Is Capcom Becoming Conservative With Fighting Games Again?

usfiv_keyart_logo_r

Capcom’s recent comments on when we can expect the next major upgrade in Street Fighter have led me to start thinking the company might be crawling back into its shell in regards to fighting games. If that’s true (I’m really only basing this on feelings), then I wonder what it spells for fighting games going into next gen. Could we see a repeat of the PS2 era?

“It took six years to go from Street Fighter II to Street Fighter III, and nine years to go from Street Fighter III to Street Fighter IV. Purely based on that it would probably take us until the year 2018 before Street Fighter V comes out,” said producer Tomoaki Ayano. The reason it took almost a decade for another Street Fighter to come out though is because Capcom had basically given up on the franchise.

We’ve had a bit of an explosion of fighting games this past console generation, but we also need to remember that the genre on consoles was shrinking during the PS2 era in terms of popularity. It got to the point where at the beginning of this console generation games like Virtua Fighter had little hope of success outside of Japanese arcades. According to a profile Eurogamer did last year on SFIV producer Yoshinori Ono, Capcom didn’t believe another Street Fighter would garner a good return of investment in this climate.

Ono apparently had to lobby Capcom for years to get SFIV greenlit. “The company kept telling me: ‘It’s a dead franchise. It doesn’t make any money,’” he said. Is it possible he might have to do that again after Ultra Street Fighter IV?

It’s possible that the market for fighting games on PS3 and Xbox 360 actually got oversaturated. I know I probably have too many fighters on my PS3 to devote adequate time to — I’ve had an unplayed copy of Virtua Fighter 5 Final Showdown sitting on my hard drive for weeks. Capcom did well to release new Street Fighter and Marvel vs Capcom games, but Street Fighter x Tekken fell short of Capcom’s projections, and they’ve blamed it on market cannibalism. Then you’ve got all the digital re-releases of older fighting games, culminating in the disappointing sales of the Darkstalkers re-release. I wouldn’t be surprised if Capcom decided to ease up on fighters for a while. It’ll be a problem though if this blunts the popularity of that genre going into next-gen.

Capcom is more or less the center of the Fighting Game Community — by that I mean the community that encircles events like Evo or places like Shoryuken.com. Sure a bunch of other games from other companies were at Evo 2013, but Marvel and SFIV were far and away the main events. The recent fighter renaissance arguably started with SFIV’s release in 2008.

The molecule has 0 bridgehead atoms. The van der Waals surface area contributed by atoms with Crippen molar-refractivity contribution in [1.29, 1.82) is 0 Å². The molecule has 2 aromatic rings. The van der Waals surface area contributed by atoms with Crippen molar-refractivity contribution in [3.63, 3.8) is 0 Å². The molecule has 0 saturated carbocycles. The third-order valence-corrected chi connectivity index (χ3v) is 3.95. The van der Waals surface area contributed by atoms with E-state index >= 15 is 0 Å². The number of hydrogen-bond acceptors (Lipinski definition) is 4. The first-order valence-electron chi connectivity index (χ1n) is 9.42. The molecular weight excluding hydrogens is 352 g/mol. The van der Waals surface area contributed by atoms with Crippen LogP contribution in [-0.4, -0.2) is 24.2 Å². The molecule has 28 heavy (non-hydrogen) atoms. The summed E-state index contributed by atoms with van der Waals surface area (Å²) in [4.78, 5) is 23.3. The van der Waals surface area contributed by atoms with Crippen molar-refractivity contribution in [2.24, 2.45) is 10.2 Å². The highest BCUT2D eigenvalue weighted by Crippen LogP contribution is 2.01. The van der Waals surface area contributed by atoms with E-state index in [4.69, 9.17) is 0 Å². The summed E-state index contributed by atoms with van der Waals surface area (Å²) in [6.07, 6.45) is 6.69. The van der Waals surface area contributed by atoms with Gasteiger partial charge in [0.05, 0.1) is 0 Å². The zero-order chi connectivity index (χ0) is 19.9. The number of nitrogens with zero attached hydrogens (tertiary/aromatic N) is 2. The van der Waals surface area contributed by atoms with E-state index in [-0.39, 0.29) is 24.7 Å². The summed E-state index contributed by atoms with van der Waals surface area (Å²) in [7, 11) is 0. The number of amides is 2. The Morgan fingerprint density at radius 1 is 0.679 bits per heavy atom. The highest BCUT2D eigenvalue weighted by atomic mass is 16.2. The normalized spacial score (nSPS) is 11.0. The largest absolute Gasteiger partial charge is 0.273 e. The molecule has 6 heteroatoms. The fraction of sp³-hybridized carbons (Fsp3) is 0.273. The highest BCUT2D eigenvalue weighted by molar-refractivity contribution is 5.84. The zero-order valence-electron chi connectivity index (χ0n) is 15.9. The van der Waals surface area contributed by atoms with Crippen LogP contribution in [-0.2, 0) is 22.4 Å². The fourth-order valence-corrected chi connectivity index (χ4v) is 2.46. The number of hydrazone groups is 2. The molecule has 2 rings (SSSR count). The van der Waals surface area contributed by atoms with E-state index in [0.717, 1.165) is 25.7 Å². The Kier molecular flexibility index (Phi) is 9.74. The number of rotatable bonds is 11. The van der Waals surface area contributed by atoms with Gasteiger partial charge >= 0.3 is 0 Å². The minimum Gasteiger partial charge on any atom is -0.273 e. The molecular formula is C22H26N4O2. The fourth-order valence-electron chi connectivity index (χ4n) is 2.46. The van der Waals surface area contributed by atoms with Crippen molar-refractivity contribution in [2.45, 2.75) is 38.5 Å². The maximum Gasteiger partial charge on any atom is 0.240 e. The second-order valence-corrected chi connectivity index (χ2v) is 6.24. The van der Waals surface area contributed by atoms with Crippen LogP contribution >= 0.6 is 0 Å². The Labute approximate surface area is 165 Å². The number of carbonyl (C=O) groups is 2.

As niche as fighters seemed during the PS2 era, pretty much every major fighter developer released multiple new games back then… except Capcom. You had new games from Namco, Sega, SNK, Midway, and Arc System Works, but basically nothing original from Capcom (unless you wanna count Street Fighter EX 3). During the preceding PSX and Dremacast days Capcom liberally released console ports of their latest arcade games like Street Fighter Alpha, Marvel vs Capcom, and Capcom vs SNK. During the PS2 era all they put out were re-releases of older fighters.

Is it a stretch to say Capcom’s investment in fighting games has an effect on the popularity of the genre as a whole?

I think it’s reasonable to expect the other developers to release new entries in their franchises on PS4 and Xbox One. Of course you’ve got Killer Instinct right out of the gate, and I think someone involved with Mortal Kombat let slip plans for a new game. We don’t know what platforms Guilty Gear Xrd is coming out on.

Now I’m not expecting SFV next year or anything like that. It’d be nice though if I could be confident Capcom was already making plans for the game on next-gen hardware. 2015 or 2016 would be nice in my opinion, but 2018 to me sounds like Capcom’s thinking of taking a rest on fighters — one of the company’s main strengths.

BULLETS:

Advertisements
Tagged , , , ,

3 thoughts on “Is Capcom Becoming Conservative With Fighting Games Again?

  1. Funny you wrote this when you did, I started working yesterday on a blog post the main theme of which is that Capcom is basically dead. The cause of death: poor franchise management. Right now the biggest thing to happen to the Mega Man franchise is a fan project that they somehow didn’t try to stop through legal action. It just doesn’t make any sense.

  2. I was wondering where you were on Friday. Why the delay?

Leave a Reply

Fill in your details below or click an icon to log in:

WordPress.com Logo

You are commenting using your WordPress.com account. Log Out / Change )

Twitter picture

You are commenting using your Twitter account. Log Out / Change )

Facebook photo

You are commenting using your Facebook account. Log Out / Change )

Google+ photo

You are commenting using your Google+ account. Log Out / Change )

Connecting to %s